If that was the case, there would be no one left to occupy the church pews. All Christians sin. Just ask them. Their lives are lousy with sin. They openly admit that their lives are not as pure as some nonbelievers. So much for sniffing the fruit.

But how can that be? If we are to know people by the fruit they produce, then Christian fruit ought to be sweeter, better in a tangible and obvious way. This passage makes no sense of the indisputable fact that many atheists produce good fruit while many Christians produce bad fruit. Human behavior is not a way of determining where the demons are.

The Ones Getting Punished

Another way some Christians will try to identify demonic activity is by determining who god is actively punishing at the time. Around the time of the AIDS crisis, Christians were proclaiming that god was punishing demonic behavior. Clearly, homosexuals were demon possessed.

But a funny thing happened on the way to the promised land. Good, decent, even Christian men and women started contracting AIDS. All of a sudden, it was a lot more difficult to claim that homosexuality was a sign of demon possession as the punishment had spread.

When hurricane Katrina hit New Orleans on August 31, 2005, many Christians crowed that it was the lord god taking vengeance on the wicked in that evil place. But while the saints were marching in, they failed to notice that the notorious French Quarter was mostly spared from damage, while the fine churches were devastated.

Oops!

What this should tell us is that Christians cannot distinguish between god punishing the wicked, and nature taking its course.

Miraculous Powers

A top o’ the hat to Hollywood for cluing us in to the magical powers possessed by demon possessed people. For instance. If you see a person whose head is spinning all the way around, that has to be a demon. And let’s not forget that old standby, levitation. If you see someone levitating, that is clearly a demon.

The Bible does get in on some of the fun by adding super strength to the list. Demons turn people into Superman, or one of the Klingons. Yes… that explains those forehead ridges. Nevermind adrenaline. If a person possesses super strength, they are carrying a demon.

There is also the power of divination. This is something we saw in the book of Acts after Jesus had rose from the dead and ascended. Assuming that the witch of Endor was possessed by a demon, she used that power to wake the prophet, Samuel from death for a consult with King Saul. I think we can go ahead and ad necromancy to the list.

So it would seem that fortune tellers, mediums, and ridiculously strong people are all demon possessed. Unfortunately, there is no way to distinguish these people from frauds, the mentally ill, and the adrenaline infused.

No matter how we try to spot a demon possessed person, we can’t do it. There are good, naturalistic explanations for all the bad things that happen to us. So if we cannot identify a demon, or the work of a demon, then we have no way of verifying there is even a war.

That makes it all the more awkward to mention the warriors, all those Christians who are convinced they are in an invisible war with an invisible enemy.

Soldiers of Christ

As a church music director, I was always fond of the song that starts with, “Soldiers of Christ arise and put your armor on.” Having a soft spot for medieval fiction and middle-earth fantasies, I could easily picture myself as one of those soldiers tightening his chainmail in preparation for a battle.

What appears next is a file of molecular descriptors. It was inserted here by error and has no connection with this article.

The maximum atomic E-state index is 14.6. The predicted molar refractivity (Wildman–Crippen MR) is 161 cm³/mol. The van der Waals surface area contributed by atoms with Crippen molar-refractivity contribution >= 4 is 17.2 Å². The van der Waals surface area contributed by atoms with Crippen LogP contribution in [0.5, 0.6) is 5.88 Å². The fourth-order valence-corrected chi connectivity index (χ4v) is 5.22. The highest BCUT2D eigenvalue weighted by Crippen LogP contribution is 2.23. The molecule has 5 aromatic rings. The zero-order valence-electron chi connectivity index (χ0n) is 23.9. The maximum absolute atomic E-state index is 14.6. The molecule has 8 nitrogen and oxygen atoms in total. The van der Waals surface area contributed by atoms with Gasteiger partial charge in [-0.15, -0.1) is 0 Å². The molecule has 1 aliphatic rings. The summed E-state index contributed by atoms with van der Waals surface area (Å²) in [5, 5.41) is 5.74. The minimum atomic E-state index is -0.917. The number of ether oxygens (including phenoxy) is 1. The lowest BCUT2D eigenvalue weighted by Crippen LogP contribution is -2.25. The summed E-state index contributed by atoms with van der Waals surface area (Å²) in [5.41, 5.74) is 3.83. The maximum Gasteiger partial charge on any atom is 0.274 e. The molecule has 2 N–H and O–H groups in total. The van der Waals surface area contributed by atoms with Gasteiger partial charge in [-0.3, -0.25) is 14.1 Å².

I wanted to square off with a demon in the worst kind of way. My glistening sword raised high, shined with the light of a thousand alien suns. Despite the number of dark beasts I had dispatched into the pit of sorrows, my sword and armor shown spotless and pure. Not a drop of putrid black blood of the enemy spawn could attach itself to anything blessed by the lord god of ages evermore.

I was certifiably insane.

I worry about the sanity of anyone who thinks this way. And there are plenty who do. They are Christian soldiers. And everyday when they put on their work clothes, they are mentally putting on chainmail. They grab their bag and their sword. And they engage in immortal combat from dusk to dawn.

If you are not a Christian, or not a Christian who grew up in that tradition, you might wonder what it is they imagine themselves doing. Here is some of what they see in the invisible realm overlaid with ours, and what they are doing about it:

Praying in the Spirit

Praying in the spirit means different things to different Christians. For some, it is just prayer. For them, all prayer is praying in the spirit. For others, it is a special kind of prayer that involves the speaking of unknown tongues. But however you formulate it, praying in the spirit is the number one resource the Christian has in their spiritual war chest.

If you ever watch someone do it, you might think them mad. But the true madness lies in the ideas behind it. Christians believe that prayer is a weapon in the invisible war against the evil spirits in high places. When they pray, an angel swings into action and engages in battle.

Your prayer provides strength to your spirit soldier. He suffers less damage in the battle based on the amount of prayer cover he has. When the Christian prays this way, she is like a general giving orders to the foot soldiers.

Sometimes these prayers are spoken as if directly to demons. It is not uncommon to hear one say something to the affect, “I rebuke you demon of fear and panic! In the name of Jesus, I rebuke you and cast you out. I demand that you leave this place! All the saints agree. In the name of Jesus…